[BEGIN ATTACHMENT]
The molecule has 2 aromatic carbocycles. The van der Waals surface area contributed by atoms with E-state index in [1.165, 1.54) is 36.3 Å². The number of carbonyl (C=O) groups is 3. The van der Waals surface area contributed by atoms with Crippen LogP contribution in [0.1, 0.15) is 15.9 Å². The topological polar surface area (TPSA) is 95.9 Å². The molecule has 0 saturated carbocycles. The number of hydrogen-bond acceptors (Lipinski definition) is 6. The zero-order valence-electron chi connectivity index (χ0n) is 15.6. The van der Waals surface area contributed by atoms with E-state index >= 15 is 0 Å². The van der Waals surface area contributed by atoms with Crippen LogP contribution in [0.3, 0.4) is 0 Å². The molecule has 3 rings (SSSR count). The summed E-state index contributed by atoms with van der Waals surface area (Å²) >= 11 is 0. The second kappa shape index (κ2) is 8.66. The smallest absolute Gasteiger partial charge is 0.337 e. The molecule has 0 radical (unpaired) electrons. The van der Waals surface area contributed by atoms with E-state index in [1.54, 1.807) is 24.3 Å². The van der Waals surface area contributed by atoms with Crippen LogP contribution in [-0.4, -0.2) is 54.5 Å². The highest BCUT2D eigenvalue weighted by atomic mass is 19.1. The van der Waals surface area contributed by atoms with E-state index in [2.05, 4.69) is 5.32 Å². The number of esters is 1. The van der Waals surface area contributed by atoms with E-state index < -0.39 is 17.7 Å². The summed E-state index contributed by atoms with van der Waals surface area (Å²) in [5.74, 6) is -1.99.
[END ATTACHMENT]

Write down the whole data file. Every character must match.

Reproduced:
The molecule has 2 aromatic carbocycles. The van der Waals surface area contributed by atoms with E-state index in [1.165, 1.54) is 36.3 Å². The number of carbonyl (C=O) groups is 3. The van der Waals surface area contributed by atoms with Crippen LogP contribution in [0.1, 0.15) is 15.9 Å². The topological polar surface area (TPSA) is 95.9 Å². The molecule has 0 saturated carbocycles. The number of hydrogen-bond acceptors (Lipinski definition) is 6. The zero-order valence-electron chi connectivity index (χ0n) is 15.6. The van der Waals surface area contributed by atoms with E-state index >= 15 is 0 Å². The van der Waals surface area contributed by atoms with Crippen LogP contribution in [0.3, 0.4) is 0 Å². The molecule has 3 rings (SSSR count). The summed E-state index contributed by atoms with van der Waals surface area (Å²) >= 11 is 0. The second kappa shape index (κ2) is 8.66. The smallest absolute Gasteiger partial charge is 0.337 e. The molecule has 0 radical (unpaired) electrons. The van der Waals surface area contributed by atoms with E-state index in [1.54, 1.807) is 24.3 Å². The van der Waals surface area contributed by atoms with Crippen LogP contribution in [-0.4, -0.2) is 54.5 Å². The highest BCUT2D eigenvalue weighted by atomic mass is 19.1. The van der Waals surface area contributed by atoms with E-state index in [2.05, 4.69) is 5.32 Å². The number of esters is 1. The van der Waals surface area contributed by atoms with E-state index < -0.39 is 17.7 Å². The summed E-state index contributed by atoms with van der Waals surface area (Å²) in [5.74, 6) is -1.99.